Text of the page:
By Tyler Lubben / August 6th, 2014
|Title||Dynasty Warriors: Gundam Reborn
|Publisher||Bandai Namco, Koei Tecmo|
|Release Date||July 1, 2014|
|Genre||Hack ‘n’ Slash|
|Platform||PlayStation 3, Vita – PS Store only|
|Age Rating||ESRB – Teen|
Dynasty Warriors is a franchise that I never really played, despite the fact that there is no shortage of titles in both the mainline, as well as the many spinoff series. The last time I played a game in the franchise was back in college – literally a million years ago. I don’t remember which one it was – just that you ran around killing countless soldiers with highly flashy attacks. Though, something tells me that once you’ve played one, you’ve played them all. As it happens, this was also around the last time I played a title in the Mobile Suit Gundam franchise. It was some third-person shooter based off Gundam SEED which I would describe as OK, at best. Needless to say, neither game franchise had a particularly powerful impact on me. Now, however, I was given the opportunity to try out Dynasty Warriors: Gundam Reborn, the fourth entry in the spinoff series where, rather than slicing up armies of feeble soldiers, players slice up and blow away armies of feeble robots in futuristic urban and interstellar settings. So, how did my re-entry into both the Dynasty Warriors and Gundam franchises go?
For anyone who has never played before (or needs a refresher), Dynasty Warriors is a hack ‘n’ slash title in which players control a single, overly powerful champion as they cut a swath through waves of soldiers that serve as little more than fodder for their sweeping and damaging attacks. Along the way, players will capture various fields by clearing them of enemy soldiers, allowing for their own forces to occupy the spaces instead. Players will also need to defend fields they have already captured, as enemy forces will constantly try to retake their territory. However, it isn’t always so simple, as the enemy has their own heroes who will provide a much greater challenge than standard soldiers. These powerful enemies will often need to be defeated before total victory can be achieved. I’d say this description fits very well with the themes of Gundam, as well.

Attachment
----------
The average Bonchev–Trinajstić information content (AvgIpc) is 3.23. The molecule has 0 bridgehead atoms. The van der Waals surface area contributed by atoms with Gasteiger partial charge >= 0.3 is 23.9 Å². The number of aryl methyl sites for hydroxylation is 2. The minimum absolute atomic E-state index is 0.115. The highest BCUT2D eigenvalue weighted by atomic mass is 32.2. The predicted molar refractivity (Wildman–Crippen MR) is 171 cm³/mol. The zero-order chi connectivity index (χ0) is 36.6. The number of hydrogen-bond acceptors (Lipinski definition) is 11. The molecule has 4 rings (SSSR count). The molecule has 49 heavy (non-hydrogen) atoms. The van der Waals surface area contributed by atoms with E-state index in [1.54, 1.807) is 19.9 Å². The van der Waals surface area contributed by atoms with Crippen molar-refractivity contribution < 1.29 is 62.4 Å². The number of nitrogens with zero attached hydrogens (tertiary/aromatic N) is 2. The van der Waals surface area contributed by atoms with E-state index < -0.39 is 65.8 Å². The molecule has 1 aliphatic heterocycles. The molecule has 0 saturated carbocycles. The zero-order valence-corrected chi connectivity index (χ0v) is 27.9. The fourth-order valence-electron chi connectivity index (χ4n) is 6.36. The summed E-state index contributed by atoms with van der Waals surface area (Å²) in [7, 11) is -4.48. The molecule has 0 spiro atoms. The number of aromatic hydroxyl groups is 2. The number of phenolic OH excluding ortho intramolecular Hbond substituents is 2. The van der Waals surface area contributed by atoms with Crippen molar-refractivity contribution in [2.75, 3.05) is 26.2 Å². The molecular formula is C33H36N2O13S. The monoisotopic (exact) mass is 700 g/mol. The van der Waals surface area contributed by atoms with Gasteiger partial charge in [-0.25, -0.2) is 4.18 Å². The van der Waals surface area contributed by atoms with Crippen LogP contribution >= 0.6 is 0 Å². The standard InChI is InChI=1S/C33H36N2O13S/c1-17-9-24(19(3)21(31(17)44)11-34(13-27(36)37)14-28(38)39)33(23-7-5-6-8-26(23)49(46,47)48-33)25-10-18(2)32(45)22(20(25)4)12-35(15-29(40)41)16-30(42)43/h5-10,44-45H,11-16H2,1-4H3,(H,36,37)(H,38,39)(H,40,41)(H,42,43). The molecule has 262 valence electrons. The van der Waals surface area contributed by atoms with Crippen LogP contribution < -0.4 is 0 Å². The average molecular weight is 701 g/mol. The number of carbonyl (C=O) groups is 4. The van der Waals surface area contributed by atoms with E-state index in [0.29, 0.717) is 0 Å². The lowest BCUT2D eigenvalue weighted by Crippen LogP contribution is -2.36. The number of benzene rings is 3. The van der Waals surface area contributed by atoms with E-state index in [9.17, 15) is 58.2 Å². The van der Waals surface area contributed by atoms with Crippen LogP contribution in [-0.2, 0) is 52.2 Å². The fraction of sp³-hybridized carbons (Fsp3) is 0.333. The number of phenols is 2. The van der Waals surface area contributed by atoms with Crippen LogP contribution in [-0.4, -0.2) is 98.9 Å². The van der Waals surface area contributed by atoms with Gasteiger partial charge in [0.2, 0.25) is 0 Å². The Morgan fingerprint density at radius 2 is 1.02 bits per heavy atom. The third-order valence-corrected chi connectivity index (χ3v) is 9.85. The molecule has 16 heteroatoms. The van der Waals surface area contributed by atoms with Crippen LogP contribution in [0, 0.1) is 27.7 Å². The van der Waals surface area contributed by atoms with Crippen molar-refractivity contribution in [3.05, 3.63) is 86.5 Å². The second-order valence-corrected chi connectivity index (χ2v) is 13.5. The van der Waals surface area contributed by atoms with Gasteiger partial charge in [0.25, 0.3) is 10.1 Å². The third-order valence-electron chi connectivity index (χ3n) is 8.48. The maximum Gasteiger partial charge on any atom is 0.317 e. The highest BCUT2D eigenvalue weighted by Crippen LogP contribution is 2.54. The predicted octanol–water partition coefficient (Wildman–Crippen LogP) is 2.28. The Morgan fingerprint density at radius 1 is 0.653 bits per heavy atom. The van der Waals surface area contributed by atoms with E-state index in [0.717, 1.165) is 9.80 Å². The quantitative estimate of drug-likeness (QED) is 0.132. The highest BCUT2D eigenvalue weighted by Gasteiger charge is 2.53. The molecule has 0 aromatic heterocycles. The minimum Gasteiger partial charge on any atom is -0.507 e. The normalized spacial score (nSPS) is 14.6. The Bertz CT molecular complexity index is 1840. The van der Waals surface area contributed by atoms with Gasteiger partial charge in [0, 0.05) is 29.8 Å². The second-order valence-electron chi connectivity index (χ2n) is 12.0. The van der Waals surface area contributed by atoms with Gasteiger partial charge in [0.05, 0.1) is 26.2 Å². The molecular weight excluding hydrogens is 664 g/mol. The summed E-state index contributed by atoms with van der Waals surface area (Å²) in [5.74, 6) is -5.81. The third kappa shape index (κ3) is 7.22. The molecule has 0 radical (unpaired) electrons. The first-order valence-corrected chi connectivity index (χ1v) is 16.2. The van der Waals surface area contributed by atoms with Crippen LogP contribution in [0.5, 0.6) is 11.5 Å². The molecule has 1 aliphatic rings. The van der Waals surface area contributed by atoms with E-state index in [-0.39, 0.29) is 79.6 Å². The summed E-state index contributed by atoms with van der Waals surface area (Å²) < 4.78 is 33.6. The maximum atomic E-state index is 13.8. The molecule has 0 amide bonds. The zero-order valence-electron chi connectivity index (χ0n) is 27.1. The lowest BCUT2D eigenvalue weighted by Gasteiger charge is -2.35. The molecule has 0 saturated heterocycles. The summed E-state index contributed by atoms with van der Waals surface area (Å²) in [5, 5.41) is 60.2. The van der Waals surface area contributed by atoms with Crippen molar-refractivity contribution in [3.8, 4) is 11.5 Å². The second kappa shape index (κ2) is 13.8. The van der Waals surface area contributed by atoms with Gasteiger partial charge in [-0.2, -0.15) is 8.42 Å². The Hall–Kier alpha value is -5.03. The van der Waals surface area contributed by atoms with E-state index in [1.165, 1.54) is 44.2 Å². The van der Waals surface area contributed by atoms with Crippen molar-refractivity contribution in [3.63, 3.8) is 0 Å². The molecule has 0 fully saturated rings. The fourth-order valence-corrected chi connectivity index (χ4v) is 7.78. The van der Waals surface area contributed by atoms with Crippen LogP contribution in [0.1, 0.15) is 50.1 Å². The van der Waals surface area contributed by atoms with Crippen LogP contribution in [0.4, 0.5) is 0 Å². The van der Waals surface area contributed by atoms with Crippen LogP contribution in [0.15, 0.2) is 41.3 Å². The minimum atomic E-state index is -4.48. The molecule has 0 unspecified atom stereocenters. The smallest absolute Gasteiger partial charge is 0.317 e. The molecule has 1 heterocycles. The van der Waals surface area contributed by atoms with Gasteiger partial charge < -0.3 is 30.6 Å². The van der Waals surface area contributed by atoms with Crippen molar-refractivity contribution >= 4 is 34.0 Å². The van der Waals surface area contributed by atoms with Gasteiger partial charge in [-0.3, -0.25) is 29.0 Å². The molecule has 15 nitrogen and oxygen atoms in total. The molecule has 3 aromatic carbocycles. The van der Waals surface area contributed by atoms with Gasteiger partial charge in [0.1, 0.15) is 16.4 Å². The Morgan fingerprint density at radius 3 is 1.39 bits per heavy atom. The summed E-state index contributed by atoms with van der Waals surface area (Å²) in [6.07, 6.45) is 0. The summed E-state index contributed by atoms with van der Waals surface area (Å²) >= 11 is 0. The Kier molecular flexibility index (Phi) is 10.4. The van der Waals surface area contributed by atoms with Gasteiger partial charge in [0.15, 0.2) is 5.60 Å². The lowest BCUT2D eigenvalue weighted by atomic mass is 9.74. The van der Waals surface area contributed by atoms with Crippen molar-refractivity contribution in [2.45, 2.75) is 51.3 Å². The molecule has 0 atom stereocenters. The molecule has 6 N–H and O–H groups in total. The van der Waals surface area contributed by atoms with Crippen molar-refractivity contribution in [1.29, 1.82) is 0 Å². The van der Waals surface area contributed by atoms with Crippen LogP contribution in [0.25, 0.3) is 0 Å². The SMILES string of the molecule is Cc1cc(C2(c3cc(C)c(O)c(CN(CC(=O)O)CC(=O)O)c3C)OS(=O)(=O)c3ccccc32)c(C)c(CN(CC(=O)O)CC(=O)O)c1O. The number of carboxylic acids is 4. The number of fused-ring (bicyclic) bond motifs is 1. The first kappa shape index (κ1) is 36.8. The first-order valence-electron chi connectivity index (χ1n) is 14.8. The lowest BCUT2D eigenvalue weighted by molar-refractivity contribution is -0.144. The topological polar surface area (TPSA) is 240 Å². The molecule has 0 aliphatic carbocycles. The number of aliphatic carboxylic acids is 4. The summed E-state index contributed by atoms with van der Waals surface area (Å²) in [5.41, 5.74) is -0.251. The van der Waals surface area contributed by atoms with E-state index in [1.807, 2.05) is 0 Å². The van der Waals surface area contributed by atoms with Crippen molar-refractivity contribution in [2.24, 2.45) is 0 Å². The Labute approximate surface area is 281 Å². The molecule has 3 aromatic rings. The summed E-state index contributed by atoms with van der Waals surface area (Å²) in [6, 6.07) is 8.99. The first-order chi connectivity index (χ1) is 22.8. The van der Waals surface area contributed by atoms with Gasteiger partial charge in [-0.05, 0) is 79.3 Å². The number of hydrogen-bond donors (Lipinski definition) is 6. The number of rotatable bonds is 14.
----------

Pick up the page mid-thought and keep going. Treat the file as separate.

Controlling your chosen vehicle is simple, requiring only the Square and Triangle buttons to perform your basic combos. Square is your melee attack, while Triangle is your ranged attack. You can also charge ranged attacks for more damaging and far-reaching attacks. The X button is used to dash, while the O button activates your special (SP) attack – generally an incredibly powerful move that can quickly wipe out a group of enemies. R1 allows players to “jump” into the air with their jet boosters, which allows them to reach hovering enemies, as well as weak points of opponents piloting larger mobile armors. Pushing L1 will snap the camera behind you, with the added effect of having you block against incoming attacks. Finally, pushing R2 will activate your character’s Burst Mode; a special combat state that unlocks a pilot’s hidden potential. This will have different effects depending on your pilot, but it usually comes down to increasing speed, damage or slowing down time, among others. Using your SP attack during Burst Mode will allow your chosen partner to briefly pop into the battle; delivering a one-two punch of powerful attacks. Pilots and mobile suits are also strengthened separately to allow for a lot of free combinations, but we’ll get to that a little later.
Gundam Reborn has two main game modes for players to explore: Official Mode and Ultimate Mode. I would describe Official Mode as the standard story mode of the game, but, rather than one large, overarching plot, it gives a brief summary of six storylines from various TV shows. The stories covered are the original Mobile Suit Gundam, followed by the sequel series, Zeta Gundam and the movie Char’s Counterattack. This is then succeeded by Gundam Unicorn. After that, the franchise jumps forward about 20 years to the storylines of Gundam SEED and its follow-up series, SEED Destiny. These can be played in any order, though, in the interest of cohesion, it’d be best to play them in order, as those unfamiliar with the storylines will likely be completely lost if they just picked randomly.